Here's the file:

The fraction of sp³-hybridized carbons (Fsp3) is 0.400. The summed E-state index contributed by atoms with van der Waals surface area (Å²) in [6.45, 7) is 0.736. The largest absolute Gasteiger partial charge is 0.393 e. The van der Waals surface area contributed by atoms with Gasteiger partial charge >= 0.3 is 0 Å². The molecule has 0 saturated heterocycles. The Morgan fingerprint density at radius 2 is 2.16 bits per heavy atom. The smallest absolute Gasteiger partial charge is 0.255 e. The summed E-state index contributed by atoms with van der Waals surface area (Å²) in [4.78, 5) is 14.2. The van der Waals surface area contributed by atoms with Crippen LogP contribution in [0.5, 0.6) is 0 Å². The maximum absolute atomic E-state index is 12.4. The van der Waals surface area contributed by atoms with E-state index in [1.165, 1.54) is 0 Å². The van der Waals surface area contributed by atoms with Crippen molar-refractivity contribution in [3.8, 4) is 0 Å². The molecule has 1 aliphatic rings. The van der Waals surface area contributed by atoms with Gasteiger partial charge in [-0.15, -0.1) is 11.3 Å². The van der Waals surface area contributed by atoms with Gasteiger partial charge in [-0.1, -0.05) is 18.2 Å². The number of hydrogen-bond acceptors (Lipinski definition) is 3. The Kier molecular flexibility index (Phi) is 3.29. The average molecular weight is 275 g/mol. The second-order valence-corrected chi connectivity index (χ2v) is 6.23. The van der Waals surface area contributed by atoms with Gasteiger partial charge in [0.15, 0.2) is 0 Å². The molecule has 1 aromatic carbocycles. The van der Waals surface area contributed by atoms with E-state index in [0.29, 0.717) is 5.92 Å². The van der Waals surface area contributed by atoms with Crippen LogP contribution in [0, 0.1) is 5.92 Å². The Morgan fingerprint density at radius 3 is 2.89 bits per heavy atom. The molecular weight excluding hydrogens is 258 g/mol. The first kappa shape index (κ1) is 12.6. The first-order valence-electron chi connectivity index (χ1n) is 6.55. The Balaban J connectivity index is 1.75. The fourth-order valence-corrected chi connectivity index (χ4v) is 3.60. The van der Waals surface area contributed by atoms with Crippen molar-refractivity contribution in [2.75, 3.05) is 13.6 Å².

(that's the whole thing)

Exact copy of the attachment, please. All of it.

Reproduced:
The fraction of sp³-hybridized carbons (Fsp3) is 0.400. The summed E-state index contributed by atoms with van der Waals surface area (Å²) in [6.45, 7) is 0.736. The largest absolute Gasteiger partial charge is 0.393 e. The van der Waals surface area contributed by atoms with Gasteiger partial charge >= 0.3 is 0 Å². The molecule has 0 saturated heterocycles. The Morgan fingerprint density at radius 2 is 2.16 bits per heavy atom. The smallest absolute Gasteiger partial charge is 0.255 e. The summed E-state index contributed by atoms with van der Waals surface area (Å²) in [4.78, 5) is 14.2. The van der Waals surface area contributed by atoms with Crippen LogP contribution in [0.5, 0.6) is 0 Å². The maximum absolute atomic E-state index is 12.4. The van der Waals surface area contributed by atoms with E-state index in [1.165, 1.54) is 0 Å². The van der Waals surface area contributed by atoms with Crippen molar-refractivity contribution in [3.8, 4) is 0 Å². The molecule has 1 aliphatic rings. The van der Waals surface area contributed by atoms with Gasteiger partial charge in [-0.15, -0.1) is 11.3 Å². The van der Waals surface area contributed by atoms with Gasteiger partial charge in [-0.1, -0.05) is 18.2 Å². The number of hydrogen-bond acceptors (Lipinski definition) is 3. The Kier molecular flexibility index (Phi) is 3.29. The average molecular weight is 275 g/mol. The second-order valence-corrected chi connectivity index (χ2v) is 6.23. The van der Waals surface area contributed by atoms with Gasteiger partial charge in [0.15, 0.2) is 0 Å². The molecule has 1 aromatic carbocycles. The van der Waals surface area contributed by atoms with E-state index in [0.29, 0.717) is 5.92 Å². The van der Waals surface area contributed by atoms with Crippen LogP contribution in [0, 0.1) is 5.92 Å². The Morgan fingerprint density at radius 3 is 2.89 bits per heavy atom. The molecular weight excluding hydrogens is 258 g/mol. The first kappa shape index (κ1) is 12.6. The first-order valence-electron chi connectivity index (χ1n) is 6.55. The Balaban J connectivity index is 1.75. The fourth-order valence-corrected chi connectivity index (χ4v) is 3.60. The van der Waals surface area contributed by atoms with Crippen molar-refractivity contribution in [2.75, 3.05) is 13.6 Å².